Friday, March 13, 2020

2020 50K Road Nationals: near Caumsett, at Hecksher State Park this time!

2 weeks have passed already, not much of a scoop in the result in the age of instant posting, but better get this race report out this Friday night as tomorrow is... yet another race day and... yet another National Championship: the 50-mile Trail Nationals on the Pioneer Spirit and Western States trails!

Ironically, I had written half this post on race day but got interrupted to celebrate my big day with running buddies. Then I got swamped again in work travel (New York, NY and Milwaukee, WI) all that in the midst of the COVID-19 pandemic blooming... Anyway, here is what I had written on that Sunday March 1 of 2020...

I still consider myself injured as my butt still hurts at every left stride and it has been on going since November 2018 (Silicon Valley Turkey Trot 10K). So odd to think that most people always used to fear I'd break by logging so many miles, yet it was on a short 10K that it happened, after 20 almost injury-less years and more than 50,000 miles... There is a saying that every runner is going to get injured and especially those trying to push the envelope, but you always want to be the exception...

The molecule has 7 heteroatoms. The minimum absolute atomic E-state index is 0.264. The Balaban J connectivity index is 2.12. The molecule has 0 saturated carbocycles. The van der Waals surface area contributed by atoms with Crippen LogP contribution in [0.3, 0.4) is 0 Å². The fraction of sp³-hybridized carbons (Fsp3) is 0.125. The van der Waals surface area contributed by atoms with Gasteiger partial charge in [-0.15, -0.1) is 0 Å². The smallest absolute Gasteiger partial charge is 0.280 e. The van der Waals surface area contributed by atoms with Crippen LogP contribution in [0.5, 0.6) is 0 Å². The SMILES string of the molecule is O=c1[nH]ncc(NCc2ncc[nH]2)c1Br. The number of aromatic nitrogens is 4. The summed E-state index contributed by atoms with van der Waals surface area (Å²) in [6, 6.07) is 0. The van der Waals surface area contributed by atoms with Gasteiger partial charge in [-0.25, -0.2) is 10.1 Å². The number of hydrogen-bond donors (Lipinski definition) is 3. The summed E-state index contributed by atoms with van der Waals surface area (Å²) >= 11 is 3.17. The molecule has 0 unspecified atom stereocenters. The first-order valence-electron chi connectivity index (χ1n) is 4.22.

Anyway, after a 8-month hiatus which wasn't enough to completely solve the issue, I got two medical advices that I could try to run again in January. I did, without extending the stride much, including in Austria where something strange happened: while I was dreaming of running Jed Smith 50K and prepared with a 10-mile run as a short long run, it was below freezing and it's like my right knee got a cold. It took a good week to pass, thankfully, but that did cost me my first ever DNS (Did Not Start) nevertheless. But maybe it was more reasonable I didn't resume with an ultra right away...

The second race of our Pacific Association Grand Prix was last week's Mt Umunhum, our very first Mountain-format race of our Grand Prix. The hamstring was painless for 6 miles and the race was only 14K long, so that wasn't an issue.

Last Friday afternoon, that is less than 48 hours before the 50K race on Long Island, NY, I decided to get in and book a flight. The forecast was sunny for Sunday so what else could go wrong...? Well, what about the lack of training for a predictable missing component to success?